She was not expected to survive after a traumatic birth in Huddersfield.

But Josie Cichockyj did more than survive: she grew up to be a leading light in disabled sport across the world.

Indeed, she was regarded as one of the pioneers of a movement which has now seen the Paralympics grow to global status.

Josie - who would have been 50 today - died last week after a battle with cancer. She had been living in Stockport for many years with partner Sandra Johnstone, but was brought up in Marsh, Huddersfield.

She was born at the former Huddersfield Royal Infirmary in Portland Street and diagnosed with spina bifida. Her family were told to expect the worst and had her christened in the hospital, but she proved to be a fighter.

Her sister Hazel Spencer said: “She had to undergo a lot of operations after her birth and up to the age of five but was a battler. She wore calipers to help her legs but managed to get a place in mainstream school.

“Josie was one of 10 children and was brought up just like any of her siblings, playing out and racing around in her wheelchair with a friend balanced on the back”.

She went to Rawthorpe Infants and Junior Schools, and then to Newsome High School, where there were several disabled children.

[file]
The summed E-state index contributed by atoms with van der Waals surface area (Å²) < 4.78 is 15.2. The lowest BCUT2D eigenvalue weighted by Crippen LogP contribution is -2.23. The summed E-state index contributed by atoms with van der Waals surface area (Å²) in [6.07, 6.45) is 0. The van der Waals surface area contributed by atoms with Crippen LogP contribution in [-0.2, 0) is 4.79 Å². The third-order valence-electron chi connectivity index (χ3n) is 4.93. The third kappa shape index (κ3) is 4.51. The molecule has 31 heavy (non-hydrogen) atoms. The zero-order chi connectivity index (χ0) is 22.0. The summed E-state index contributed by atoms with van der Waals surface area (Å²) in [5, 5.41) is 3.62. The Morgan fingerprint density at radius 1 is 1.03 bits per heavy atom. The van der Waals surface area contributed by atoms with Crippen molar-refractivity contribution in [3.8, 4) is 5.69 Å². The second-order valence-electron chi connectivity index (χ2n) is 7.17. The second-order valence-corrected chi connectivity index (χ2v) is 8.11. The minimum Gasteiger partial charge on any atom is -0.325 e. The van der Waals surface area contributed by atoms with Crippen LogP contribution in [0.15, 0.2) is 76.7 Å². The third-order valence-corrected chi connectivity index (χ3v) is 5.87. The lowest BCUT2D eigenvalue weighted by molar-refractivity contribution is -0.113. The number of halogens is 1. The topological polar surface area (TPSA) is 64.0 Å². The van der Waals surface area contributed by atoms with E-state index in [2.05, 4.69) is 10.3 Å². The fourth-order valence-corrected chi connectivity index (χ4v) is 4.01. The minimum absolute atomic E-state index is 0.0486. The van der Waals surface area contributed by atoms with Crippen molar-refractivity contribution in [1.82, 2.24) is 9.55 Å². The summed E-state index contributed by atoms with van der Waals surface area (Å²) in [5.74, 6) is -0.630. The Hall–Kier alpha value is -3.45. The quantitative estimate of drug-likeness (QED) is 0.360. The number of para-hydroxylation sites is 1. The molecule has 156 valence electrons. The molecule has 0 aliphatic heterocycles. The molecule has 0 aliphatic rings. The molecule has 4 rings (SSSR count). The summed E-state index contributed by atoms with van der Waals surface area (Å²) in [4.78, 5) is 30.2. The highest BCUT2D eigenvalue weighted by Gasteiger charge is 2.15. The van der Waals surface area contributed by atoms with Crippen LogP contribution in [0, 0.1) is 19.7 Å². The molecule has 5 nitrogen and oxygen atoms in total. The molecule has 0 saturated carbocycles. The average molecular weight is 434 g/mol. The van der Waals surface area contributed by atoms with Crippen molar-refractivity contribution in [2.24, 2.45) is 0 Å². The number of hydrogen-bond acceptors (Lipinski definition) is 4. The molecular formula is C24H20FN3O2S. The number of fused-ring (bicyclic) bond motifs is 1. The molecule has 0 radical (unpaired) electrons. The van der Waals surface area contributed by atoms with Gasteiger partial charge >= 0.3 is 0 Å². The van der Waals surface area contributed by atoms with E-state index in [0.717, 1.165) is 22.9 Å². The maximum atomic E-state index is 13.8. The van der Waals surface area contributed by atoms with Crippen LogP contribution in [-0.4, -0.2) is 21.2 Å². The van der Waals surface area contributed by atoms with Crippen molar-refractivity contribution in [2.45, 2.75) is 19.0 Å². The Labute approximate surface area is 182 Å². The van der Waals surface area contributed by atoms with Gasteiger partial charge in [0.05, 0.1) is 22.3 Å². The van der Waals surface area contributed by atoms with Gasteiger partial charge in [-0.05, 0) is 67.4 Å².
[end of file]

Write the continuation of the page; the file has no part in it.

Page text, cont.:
She developed a love of sport at Newsome and furthered that aim when she went to Huddersfield Technical College and then Bolton University.

Josie Cichockyj with the FA Cup at Wembley
Josie Cichockyj with the FA Cup at Wembley
 

She also joined the Physically Handicapped and Able-Bodied Club, or PHAB, at Huddersfield Sports Centre and became a lifelong member.

She landed a job with Kirklees Council helping arrange disabled sports activities and then moved to Greater Manchester Council to do a similar job.

Her personal sporting achievements are extraordinary. She was one of the first women winners of the wheelchair race at the London marathon, taking the title in 1989, and went on to success in several events.

She took part in the Paralympics three times in 1984, 1988 and 1992, competing in wheelchair racing and in wheelchair basketball.

In athletics, Josie held every British track record from 100m through to 5,000m breaking 26 British records. The highlight of her track career was breaking the 5,000m World Track record in Sydney.

She also won many medals at European Track Championships in Belgium and Austria.

Josie was the Great Britain Wheelchair Basketball Captain for many years and also set up a successful basketball team in the north called The Mavericks.

She also competed in table tennis and became a National Champion and became a ranked tennis player playing on the ATP tour ITF Tennis . She was also a ranked tennis player on the ATP World Wheelchair Tennis Tour.

Her achievements led to many awards and honours including a nomination for Cheshire Woman of the Year, YMCA volunteer of the year and a finalist in the Winning Women Awards 2001.

She worked as chief executive as Mastersport and set up her own promotions company.

Her funeral will be held in Stockport but her ashes will be scattered in Huddersfield.

Her sister said: “I’m afraid Josie put the rest of her family to shame and has lived her life to the full”.

Josie's funeral will be held on December 17 at 1pm at St George's Church, Stockport.